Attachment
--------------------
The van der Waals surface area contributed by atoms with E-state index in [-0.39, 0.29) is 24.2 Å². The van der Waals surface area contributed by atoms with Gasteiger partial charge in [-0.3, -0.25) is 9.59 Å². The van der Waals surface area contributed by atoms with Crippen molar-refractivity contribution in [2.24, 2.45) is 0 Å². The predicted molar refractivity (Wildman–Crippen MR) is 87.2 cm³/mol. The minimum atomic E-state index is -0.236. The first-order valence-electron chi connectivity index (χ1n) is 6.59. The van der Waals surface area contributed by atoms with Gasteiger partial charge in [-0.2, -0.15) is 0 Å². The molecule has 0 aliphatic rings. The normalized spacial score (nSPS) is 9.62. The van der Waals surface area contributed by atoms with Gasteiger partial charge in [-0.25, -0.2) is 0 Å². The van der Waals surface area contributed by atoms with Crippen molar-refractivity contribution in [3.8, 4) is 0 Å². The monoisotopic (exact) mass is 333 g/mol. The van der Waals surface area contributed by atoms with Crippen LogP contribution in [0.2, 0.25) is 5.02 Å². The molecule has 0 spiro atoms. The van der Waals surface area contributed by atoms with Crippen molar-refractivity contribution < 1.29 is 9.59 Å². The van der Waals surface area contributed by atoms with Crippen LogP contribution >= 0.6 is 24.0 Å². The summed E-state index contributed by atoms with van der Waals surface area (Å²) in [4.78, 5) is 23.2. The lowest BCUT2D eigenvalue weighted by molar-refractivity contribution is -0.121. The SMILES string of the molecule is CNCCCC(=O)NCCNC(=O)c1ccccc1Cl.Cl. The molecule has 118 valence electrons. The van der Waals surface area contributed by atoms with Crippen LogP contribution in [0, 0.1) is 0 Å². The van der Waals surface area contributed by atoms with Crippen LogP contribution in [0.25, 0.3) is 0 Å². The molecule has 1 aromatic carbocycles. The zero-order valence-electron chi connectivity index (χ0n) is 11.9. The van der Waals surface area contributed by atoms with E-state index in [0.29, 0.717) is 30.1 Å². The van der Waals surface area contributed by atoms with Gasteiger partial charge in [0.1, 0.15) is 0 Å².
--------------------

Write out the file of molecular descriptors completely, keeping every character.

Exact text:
The van der Waals surface area contributed by atoms with E-state index in [-0.39, 0.29) is 24.2 Å². The van der Waals surface area contributed by atoms with Gasteiger partial charge in [-0.3, -0.25) is 9.59 Å². The van der Waals surface area contributed by atoms with Crippen molar-refractivity contribution in [2.24, 2.45) is 0 Å². The predicted molar refractivity (Wildman–Crippen MR) is 87.2 cm³/mol. The minimum atomic E-state index is -0.236. The first-order valence-electron chi connectivity index (χ1n) is 6.59. The van der Waals surface area contributed by atoms with Gasteiger partial charge in [-0.2, -0.15) is 0 Å². The molecule has 0 aliphatic rings. The normalized spacial score (nSPS) is 9.62. The van der Waals surface area contributed by atoms with Gasteiger partial charge in [-0.25, -0.2) is 0 Å². The van der Waals surface area contributed by atoms with Crippen molar-refractivity contribution in [3.8, 4) is 0 Å². The monoisotopic (exact) mass is 333 g/mol. The van der Waals surface area contributed by atoms with Crippen LogP contribution in [0.2, 0.25) is 5.02 Å². The molecule has 0 spiro atoms. The van der Waals surface area contributed by atoms with Crippen molar-refractivity contribution < 1.29 is 9.59 Å². The van der Waals surface area contributed by atoms with Crippen LogP contribution >= 0.6 is 24.0 Å². The summed E-state index contributed by atoms with van der Waals surface area (Å²) in [4.78, 5) is 23.2. The lowest BCUT2D eigenvalue weighted by molar-refractivity contribution is -0.121. The SMILES string of the molecule is CNCCCC(=O)NCCNC(=O)c1ccccc1Cl.Cl. The molecule has 118 valence electrons. The van der Waals surface area contributed by atoms with Crippen LogP contribution in [0, 0.1) is 0 Å². The van der Waals surface area contributed by atoms with Crippen LogP contribution in [0.25, 0.3) is 0 Å². The molecule has 1 aromatic carbocycles. The zero-order valence-electron chi connectivity index (χ0n) is 11.9. The van der Waals surface area contributed by atoms with E-state index in [0.29, 0.717) is 30.1 Å². The van der Waals surface area contributed by atoms with Gasteiger partial charge in [0.1, 0.15) is 0 Å².